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Let’s use every space for development

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Last weekend over one million people gathered within the limited confines of the Notting Hill – Ladbroke Grove – Westbourne Park area in west London to celebrate the 40th anniversary of Britain’s biggest street festival, the Notting Hill Carnival. It was a potent demonstration of the remarkable triumph of human spirit that this Festival could rise from very humble beginnings in 1964 to attract revelers and spectators from all over Europe today.{{more}}
The Notting Hill Carnival speaks volumes about the capacity of Caribbean people to overcome all sorts of odds and to make their mark in the world. It has certainly not been easy in Notting Hill, the organizers of the Festival having to battle with skepticism, racism and even downright hostility from official and non-official sources just to establish the Carnival as a legitimate Festival. They have had to endure sporadic outbreaks of violence, police-civilian clashes and even the self-destruction “bad boy behaviour” which some Caribbean people exhibit to the detriment of the advancement of their people and culture as a whole.
Even in 2004, many sections of the British mainstream media even ignored the Festival altogether (yes, ignoring the presence of more than a million persons on the streets of Britain while devoting hours and pages to a quarter million demonstrating in New York). When not silent, they chose to “colour” any report on the Festival with some report (for example, “one person was killed” – out of a million?). On the morning of the Big Day itself (Monday 30th), T.V reports were giving a background like “riots broke out in Carnival in 1976”, so many persons were arrested in 2003 or 2002 etc. Let’s wait until the next World Cup or European Cup and see if they would tell us how many football riots have ensued, how many arrests, deaths, etc!
In spite of all this negativity, the Caribbean continues to make its mark. In Notting Hill, as on Labour Day in New York or Caribana in Toronto. The Caribbean civilization puts its cultural stamp on those communities and cities to which we have emigrated. It is almost like a roll-back of colonial conquest, this time making our own imprint in those cities just as other immigrant communities – the Jews, Irish, Italians etc. have done. The missing link is how to maximize this cultural presentation and to turn it into a conscious developmental thrust.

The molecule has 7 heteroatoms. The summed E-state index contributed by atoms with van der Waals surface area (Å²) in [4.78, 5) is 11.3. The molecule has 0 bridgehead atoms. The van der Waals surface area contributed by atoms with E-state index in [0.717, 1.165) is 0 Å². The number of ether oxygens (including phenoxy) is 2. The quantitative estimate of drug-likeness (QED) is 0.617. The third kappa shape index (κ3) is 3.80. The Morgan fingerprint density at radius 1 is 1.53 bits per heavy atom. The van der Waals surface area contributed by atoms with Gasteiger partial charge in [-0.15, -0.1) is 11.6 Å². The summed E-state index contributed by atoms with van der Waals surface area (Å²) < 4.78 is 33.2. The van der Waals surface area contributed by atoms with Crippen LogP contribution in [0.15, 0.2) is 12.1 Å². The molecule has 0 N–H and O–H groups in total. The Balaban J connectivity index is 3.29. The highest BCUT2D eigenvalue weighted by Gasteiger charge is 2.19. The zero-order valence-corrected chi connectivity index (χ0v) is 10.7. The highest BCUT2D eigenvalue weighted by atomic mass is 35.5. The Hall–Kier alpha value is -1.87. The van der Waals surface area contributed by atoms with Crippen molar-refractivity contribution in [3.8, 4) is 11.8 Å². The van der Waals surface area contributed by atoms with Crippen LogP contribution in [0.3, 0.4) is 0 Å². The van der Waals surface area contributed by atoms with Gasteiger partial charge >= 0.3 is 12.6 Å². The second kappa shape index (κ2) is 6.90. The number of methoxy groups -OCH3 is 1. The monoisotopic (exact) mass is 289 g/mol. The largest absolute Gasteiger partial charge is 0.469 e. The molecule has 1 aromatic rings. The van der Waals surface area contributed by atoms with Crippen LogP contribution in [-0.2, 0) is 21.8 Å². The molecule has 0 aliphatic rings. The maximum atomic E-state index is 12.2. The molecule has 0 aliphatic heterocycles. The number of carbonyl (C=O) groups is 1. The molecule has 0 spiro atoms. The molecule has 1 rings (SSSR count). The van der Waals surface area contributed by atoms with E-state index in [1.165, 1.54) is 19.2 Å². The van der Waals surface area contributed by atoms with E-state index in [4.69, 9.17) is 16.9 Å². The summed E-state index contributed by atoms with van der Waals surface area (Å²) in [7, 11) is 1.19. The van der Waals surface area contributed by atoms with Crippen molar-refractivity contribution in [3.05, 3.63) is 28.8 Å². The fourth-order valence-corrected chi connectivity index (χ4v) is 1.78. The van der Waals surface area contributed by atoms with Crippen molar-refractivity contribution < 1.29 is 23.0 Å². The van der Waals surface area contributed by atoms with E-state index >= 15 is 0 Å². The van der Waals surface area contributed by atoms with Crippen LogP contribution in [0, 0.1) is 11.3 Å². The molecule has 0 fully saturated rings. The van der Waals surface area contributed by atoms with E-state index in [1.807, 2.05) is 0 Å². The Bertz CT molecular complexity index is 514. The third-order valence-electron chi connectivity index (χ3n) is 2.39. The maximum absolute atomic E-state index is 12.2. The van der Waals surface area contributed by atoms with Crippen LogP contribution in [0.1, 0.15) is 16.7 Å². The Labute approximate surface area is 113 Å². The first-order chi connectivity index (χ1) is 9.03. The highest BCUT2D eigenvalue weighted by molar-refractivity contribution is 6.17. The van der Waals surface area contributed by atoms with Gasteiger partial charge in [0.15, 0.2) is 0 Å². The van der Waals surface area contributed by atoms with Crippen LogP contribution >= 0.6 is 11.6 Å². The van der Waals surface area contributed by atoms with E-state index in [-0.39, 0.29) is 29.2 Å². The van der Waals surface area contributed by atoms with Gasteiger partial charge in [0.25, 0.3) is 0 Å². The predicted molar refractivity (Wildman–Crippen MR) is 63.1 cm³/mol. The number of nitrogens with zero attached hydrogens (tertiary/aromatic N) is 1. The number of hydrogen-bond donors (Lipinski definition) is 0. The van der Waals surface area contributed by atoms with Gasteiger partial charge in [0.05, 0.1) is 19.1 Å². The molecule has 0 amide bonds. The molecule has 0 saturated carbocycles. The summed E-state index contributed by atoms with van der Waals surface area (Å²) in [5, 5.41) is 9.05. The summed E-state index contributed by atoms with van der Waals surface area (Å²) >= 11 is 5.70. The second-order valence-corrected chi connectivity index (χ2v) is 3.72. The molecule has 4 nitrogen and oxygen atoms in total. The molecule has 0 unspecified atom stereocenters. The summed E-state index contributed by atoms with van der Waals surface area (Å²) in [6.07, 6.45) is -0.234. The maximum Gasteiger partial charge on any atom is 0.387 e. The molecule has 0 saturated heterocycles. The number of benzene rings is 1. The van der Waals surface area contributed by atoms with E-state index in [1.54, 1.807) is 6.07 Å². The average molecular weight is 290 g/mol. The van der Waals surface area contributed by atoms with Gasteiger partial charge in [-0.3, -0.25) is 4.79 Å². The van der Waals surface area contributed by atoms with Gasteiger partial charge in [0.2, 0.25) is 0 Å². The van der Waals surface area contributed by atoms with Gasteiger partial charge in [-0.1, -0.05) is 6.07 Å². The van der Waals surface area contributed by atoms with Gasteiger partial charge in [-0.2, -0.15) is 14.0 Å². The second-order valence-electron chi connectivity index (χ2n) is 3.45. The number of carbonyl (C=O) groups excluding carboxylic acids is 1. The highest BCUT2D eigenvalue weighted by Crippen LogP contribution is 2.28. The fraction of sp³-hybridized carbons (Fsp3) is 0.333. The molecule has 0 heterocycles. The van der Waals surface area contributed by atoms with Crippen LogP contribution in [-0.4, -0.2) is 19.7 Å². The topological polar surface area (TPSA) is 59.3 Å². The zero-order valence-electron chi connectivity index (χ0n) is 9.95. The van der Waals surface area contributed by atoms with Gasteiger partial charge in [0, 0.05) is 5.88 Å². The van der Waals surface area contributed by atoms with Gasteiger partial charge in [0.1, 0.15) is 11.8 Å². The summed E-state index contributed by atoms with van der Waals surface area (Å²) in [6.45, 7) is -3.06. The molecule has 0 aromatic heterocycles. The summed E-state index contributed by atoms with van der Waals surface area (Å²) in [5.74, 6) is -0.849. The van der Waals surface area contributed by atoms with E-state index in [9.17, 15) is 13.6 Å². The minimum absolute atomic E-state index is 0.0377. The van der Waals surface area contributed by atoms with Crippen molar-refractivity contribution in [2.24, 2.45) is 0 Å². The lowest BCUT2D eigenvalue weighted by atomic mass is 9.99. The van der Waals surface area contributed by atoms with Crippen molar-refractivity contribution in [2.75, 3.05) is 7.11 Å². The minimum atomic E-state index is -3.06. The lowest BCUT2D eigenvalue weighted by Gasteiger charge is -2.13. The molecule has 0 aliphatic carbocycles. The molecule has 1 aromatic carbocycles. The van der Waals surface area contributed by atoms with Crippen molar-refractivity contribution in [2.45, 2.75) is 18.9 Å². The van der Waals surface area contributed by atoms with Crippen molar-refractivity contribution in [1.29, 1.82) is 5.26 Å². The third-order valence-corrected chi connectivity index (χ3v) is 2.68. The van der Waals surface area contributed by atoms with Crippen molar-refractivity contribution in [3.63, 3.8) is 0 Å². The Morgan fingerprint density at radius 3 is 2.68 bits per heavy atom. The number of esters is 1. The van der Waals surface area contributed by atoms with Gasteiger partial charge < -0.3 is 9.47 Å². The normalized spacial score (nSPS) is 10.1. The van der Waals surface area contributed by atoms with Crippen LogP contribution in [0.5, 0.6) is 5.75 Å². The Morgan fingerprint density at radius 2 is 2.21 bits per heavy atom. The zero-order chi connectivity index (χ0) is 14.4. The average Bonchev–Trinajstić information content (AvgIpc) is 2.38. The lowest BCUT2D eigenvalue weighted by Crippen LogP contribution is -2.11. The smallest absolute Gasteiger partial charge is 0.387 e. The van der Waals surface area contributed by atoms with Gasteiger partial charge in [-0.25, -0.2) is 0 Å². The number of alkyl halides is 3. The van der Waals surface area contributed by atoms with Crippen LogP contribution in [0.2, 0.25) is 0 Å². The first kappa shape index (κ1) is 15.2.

Because many in our society, whilst enjoying Carnival, do not understand its historical significance, we become victims of those who believe it is a mere ‘sinful’, ‘pagan’ expression. Even many of our policy-makers, save for a short term revenue concept; do not see the interconnection between Carnival, cultural development and socio-economic development as a whole. On the streets of Notting Hill and eastern Parkway, there is a tantalizing display of Caribbean culinary talents as much as our skill in craft and music. Are we channeling those to the benefit of the development of our society as a whole? Where are the many Caribbean restaurants and entertainment houses to sustain that outpouring of skills we witness in the various Carnivals?
With the world closing in on our opportunities, it is vital that we use every avenue we can to secure developmental space. Shouldn’t our Tourist Boards, Hotel Associations, Investment Promoters etc not be looking to take advantage of Notting Hill, Caribana and Labor Day? Can we not look for a joint effort in collaboration with the National Lottery and the CDC to make our pitch in these Caribbean Festivals? With Kevin Lyttle now a global figure, shouldn’t we now embark on such an effort? Surely, it’s not beyond us!
My primary purpose at Notting Hill was to help promote Windwards bananas in general and fair trade bananas in particular. If, without resources, we can get the voluntary support of British citizens, overwhelmingly white, to do it, what can be achieved by a joint resource-backed campaign. As my appreciation went out to those volunteers from Banana Link and Positive Sounds from the U.K. who annually go on the streets to promote our interests, so too is my disappointment deep about the lack of involvement of our own Caribbean communities and people at home with the expressed solidarity of our British friends.
SVG in particular, unlike Grenada for instance, has a very low key presence in the Notting Hill Festival. Exposure to one million people and few SVG flags, products, promoters! We must be crazy, we cannot afford to let such opportunities pass! Are those in charge listening?

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